2. Scott–thanks for sharing! Love the meta analysis of our discussion of endings at the end. While I feel like our class has discussed beginnings and starts a lot, we haven’t been so preoccupied with ends, even though they are equally as fascinating. I think your comments bring up for me the idea of art/poetry as being something that is by definition finite — it must begin and end, even if the ending is not clear. Poetic thinking might be a way of approaching the world, while art and poetry itself is not a mode but an object or work.

  3. also you’re right — dance of death is the best part, I stand corrected!

  4. Pensiero Liquido

    Thanks for the post! I totally agree that the dance of death is a powerful scene and bring to a closure the narrative of the movie…
    Nevertheless, I thought that the dissatisfaction in class emerged from the scenes after, of Mia and her husband, that kind of happy handing feeling. What do you think about that?

    Thinking about the issue later, I remembered the controversial ending of Blade Runner. There are two version of the movie and they leave the audience with a totally different sensation… Which one is better? I would say the director’s cut, that is, the dark end, but then I wonder whether I am too biased against happy endings…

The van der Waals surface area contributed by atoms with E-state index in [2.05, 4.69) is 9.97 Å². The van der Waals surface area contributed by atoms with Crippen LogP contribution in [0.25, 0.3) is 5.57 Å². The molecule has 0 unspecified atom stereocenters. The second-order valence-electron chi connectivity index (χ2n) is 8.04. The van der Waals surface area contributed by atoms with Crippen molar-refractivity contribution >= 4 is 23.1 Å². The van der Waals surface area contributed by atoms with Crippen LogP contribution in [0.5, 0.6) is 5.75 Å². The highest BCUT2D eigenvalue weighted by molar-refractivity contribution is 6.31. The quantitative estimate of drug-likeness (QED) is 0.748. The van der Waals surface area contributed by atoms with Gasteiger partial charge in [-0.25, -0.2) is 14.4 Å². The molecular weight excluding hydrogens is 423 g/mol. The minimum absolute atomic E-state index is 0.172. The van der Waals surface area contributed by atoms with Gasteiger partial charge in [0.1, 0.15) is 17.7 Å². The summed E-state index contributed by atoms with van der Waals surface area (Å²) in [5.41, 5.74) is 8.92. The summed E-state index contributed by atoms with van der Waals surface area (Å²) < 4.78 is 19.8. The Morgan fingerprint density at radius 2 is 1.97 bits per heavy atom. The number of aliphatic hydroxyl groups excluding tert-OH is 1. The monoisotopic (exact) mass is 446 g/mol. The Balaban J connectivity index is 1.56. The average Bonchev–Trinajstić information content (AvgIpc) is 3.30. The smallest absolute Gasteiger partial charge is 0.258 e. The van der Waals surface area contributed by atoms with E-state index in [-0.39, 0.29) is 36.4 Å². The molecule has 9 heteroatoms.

To return to the seventh seal, that “second” end after the dance might point to a sort of open-endless, of giving space to the audience.

  5. Vivian Lam

    Thank you for this, Scott! Interesting distinction between poetic thinking and poetic closure–is the idea of a telos and our need for closure antithetical to the “space” or “opening” required for further creation or poetic thinking (at least, perhaps, on the part of the author)? Perhaps a work might start without a particular end in mind, but in writing the last sentence, surely this work has been completed to a certain extent?

    I find Sylvia and Yinshi’s points helpful–the artwork itself may have its own defined ending, but an opening is always left for the audience to continue forward with. We’ll have an ending to a story, but it’s never really quite an ending–life goes on. Perhaps it’s just a convenient point of disengagement, leaving space for refiguration…